Gladwell, a staff writer for The New Yorker, wrote bestsellers such as "The Tipping Point" and "Blink."
Gladwell traced the history of the rock band Fleetwood Mac as an example of perseverance and success in a very competitive market. "Few people know the band struggled through 10 years of trial and error before their album 'Rumors' sold 19 million copies and remains the fifth or sixth best-selling album of all time," Gladwell says.
"The median amount of time required for a product idea to go from conception to widespread adoption is 45 years," he says.
Gladwell believes in the 10,000-hour rule, which he likens to an apprenticeship period where a certain level of mastery is required to be creative and innovative. "The process of producing something significant is a good deal more protracted than we think," he says.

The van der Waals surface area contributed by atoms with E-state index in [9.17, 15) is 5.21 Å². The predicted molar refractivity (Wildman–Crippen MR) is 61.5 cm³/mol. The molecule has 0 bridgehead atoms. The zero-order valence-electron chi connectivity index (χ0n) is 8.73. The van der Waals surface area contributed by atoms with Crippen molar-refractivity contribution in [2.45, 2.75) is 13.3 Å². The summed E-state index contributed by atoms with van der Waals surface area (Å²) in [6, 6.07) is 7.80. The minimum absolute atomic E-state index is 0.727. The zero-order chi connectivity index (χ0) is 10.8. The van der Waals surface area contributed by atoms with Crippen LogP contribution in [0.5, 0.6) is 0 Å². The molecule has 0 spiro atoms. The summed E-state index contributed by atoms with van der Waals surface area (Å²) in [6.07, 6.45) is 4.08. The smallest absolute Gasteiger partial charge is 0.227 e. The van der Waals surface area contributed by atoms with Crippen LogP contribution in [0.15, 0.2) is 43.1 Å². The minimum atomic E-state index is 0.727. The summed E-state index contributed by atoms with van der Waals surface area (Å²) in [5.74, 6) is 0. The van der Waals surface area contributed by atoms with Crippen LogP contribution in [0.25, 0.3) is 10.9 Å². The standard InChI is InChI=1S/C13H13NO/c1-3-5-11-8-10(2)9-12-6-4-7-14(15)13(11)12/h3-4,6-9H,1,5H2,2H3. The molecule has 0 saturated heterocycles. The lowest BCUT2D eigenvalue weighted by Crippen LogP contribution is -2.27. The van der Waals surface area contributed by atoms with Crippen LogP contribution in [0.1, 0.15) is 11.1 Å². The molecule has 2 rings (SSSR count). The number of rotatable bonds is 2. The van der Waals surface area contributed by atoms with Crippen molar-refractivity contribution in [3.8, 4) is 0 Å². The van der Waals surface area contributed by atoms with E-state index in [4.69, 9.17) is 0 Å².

He described two types of innovators: conceptual innovators who have an immediate impact with their radical ideas, and experimental innovators who move through a much longer period of trial and error.
"Conceptual innovators are relatively rare," Gladwell says. "Your financial institution should promote an environment where experimental innovation can take place."
With CUNA’s Bank Secrecy Act Conference, hosted in conjunction with the National Association of State Credit Union Supervisors, coming up next month, CUNA’s compliance staff went into detail of the NCUA’s BSA compliance program in a recent CompBlog entry.
President Barack Obama sent greetings Thursday to those celebrating International Credit Union Day. CUNA worked closely with the White House on the statement, and a number of credit union-friendly legislators also weighed in with the White House.
The NCUA’s Tuesday announcement that it will repay the U.S. Treasury in full is a good sign for credit unions, said CUNA Chief Policy Officer Bill Hampel. The agency will repay the $1 billion outstanding balance before Oct. 31.